Health Spans, Life Spans, and Health Care Costs

Blog Post
Tuesday, December 22, 2020

On the latest Facing the Future, I was joined by Richard Jackson, president and founder of the Global Aging Institute, Concord Coalition Executive Director, Bob Bixby, and Concord's Policy Director, Tori Gorman. We discussed Jackson's issue brief on whether health spans are keeping up with life spans, his third publication in a series titled "The Shape of Things to Come." We also discussed developments on COVID-19 relief legislation and Fiscal Year 2021 appropriations.

[Note: Portions of this week's Facing the Future can be seen in the video clips posted below.]

Jackson discussed his third issue brief in the partnership series with The Concord Coalition, “Are Health Spans Rising Along with Life Spans?” 

“There are a lot of things that demographers and economists can tell us about the impact of the aging of the population on the budget, on the economy, on society, with a relative degree of certainty,” Jackson said. “But there are also a few big questions subject to considerable debate … perhaps the most consequential, up-in-the-air question of all is whether health spans are rising along with life spans.” 

“Why? Because whether they do or not will have a big influence on our ability to extend work lives and control health care spending,” he said. “Health care is potentially the most explosive dimension of old age dependency … the elderly consume per capita about three times as much in acute care services than the non-elderly and about 20 times as much in long-term care services.” 

Will health spans rise along with life spans and facilitate productive aging? Jackson is cautiously optimistic. Will rising health spans help control health care costs? He is skeptical.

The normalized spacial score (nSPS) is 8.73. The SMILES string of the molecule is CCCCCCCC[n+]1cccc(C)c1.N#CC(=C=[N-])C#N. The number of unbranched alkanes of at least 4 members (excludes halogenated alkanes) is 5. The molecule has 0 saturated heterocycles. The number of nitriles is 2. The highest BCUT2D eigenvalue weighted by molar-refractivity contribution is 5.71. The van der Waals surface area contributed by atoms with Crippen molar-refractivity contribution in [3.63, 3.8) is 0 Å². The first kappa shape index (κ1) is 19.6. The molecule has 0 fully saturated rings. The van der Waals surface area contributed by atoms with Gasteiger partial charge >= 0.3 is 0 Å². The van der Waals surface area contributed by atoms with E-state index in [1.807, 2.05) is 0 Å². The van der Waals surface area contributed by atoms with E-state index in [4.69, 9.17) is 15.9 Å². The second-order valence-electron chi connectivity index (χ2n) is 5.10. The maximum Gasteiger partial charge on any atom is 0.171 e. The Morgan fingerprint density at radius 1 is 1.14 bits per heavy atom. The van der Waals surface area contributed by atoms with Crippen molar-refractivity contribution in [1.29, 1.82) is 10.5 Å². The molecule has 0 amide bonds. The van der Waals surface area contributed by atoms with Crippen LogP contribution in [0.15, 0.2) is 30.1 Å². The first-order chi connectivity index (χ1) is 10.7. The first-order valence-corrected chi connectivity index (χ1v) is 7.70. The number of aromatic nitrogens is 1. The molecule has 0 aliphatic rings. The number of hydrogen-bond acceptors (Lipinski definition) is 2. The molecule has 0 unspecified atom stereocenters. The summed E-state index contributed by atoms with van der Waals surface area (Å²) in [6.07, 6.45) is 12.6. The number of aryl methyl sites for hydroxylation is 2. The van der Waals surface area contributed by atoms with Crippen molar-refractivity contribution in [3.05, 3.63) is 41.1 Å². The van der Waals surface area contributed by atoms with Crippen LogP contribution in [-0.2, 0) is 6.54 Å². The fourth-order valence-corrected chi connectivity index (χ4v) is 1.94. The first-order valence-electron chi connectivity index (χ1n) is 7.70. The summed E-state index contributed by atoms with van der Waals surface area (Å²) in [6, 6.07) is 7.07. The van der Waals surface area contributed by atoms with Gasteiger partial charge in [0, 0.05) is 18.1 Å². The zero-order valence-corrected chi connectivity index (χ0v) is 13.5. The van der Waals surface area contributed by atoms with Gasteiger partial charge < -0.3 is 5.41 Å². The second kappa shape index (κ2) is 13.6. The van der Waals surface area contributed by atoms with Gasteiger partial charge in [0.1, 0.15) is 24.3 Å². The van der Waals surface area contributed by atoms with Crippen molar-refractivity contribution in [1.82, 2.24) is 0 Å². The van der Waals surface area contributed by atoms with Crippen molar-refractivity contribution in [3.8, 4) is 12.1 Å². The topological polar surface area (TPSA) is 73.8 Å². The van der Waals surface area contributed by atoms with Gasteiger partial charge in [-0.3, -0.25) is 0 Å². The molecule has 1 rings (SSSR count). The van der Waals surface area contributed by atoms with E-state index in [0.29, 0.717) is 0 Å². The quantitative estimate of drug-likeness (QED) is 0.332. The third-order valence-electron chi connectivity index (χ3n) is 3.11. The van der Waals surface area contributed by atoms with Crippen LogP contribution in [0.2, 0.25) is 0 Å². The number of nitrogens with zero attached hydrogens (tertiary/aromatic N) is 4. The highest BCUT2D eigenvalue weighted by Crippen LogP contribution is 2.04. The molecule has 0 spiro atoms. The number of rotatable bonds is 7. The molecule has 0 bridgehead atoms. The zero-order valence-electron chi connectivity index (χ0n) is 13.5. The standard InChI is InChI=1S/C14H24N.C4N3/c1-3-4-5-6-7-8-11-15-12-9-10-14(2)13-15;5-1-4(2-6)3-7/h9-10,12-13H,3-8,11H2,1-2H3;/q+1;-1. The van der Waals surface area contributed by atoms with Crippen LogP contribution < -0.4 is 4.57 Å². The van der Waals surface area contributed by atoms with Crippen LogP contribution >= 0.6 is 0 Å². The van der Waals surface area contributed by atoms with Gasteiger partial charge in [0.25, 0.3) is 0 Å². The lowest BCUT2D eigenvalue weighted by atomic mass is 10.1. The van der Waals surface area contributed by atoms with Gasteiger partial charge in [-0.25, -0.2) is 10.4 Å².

The good news is that the rate of disability among the elderly is falling, Jackson said. And healthy life expectancy, free from disability, has increased. However, he said there are major caveats to those trends, including the poorer health of up-and-coming generations. 

And there’s a question as to whether elderly individuals are becoming less disabled in large part because we spend so much on their health care, with more frequent care, treatment, and medication. 

In the data on population health and trends in health spans and life spans, Jackson said it often falls among socioeconomic lines. 

“It’s stark, it’s dramatic, and it’s shocking when you look at the numbers,” he said. “All of this falls along socioeconomic lines; life expectancy and health expectancy for the highly-college educated continue to rise and it’s stalled for most other groups.” 

“Aging policy can’t be just about aging, it has to be about the entire society,” Jackson added. “There’s a large body of literature that concludes the biggest payoffs long-term, and what determines the health of the elderly, is investments 60 to 70 years before in the health of children.” 

Listen to the podcast and watch the video to hear more, and read Jackson’s latest issue brief in its entirety by clicking here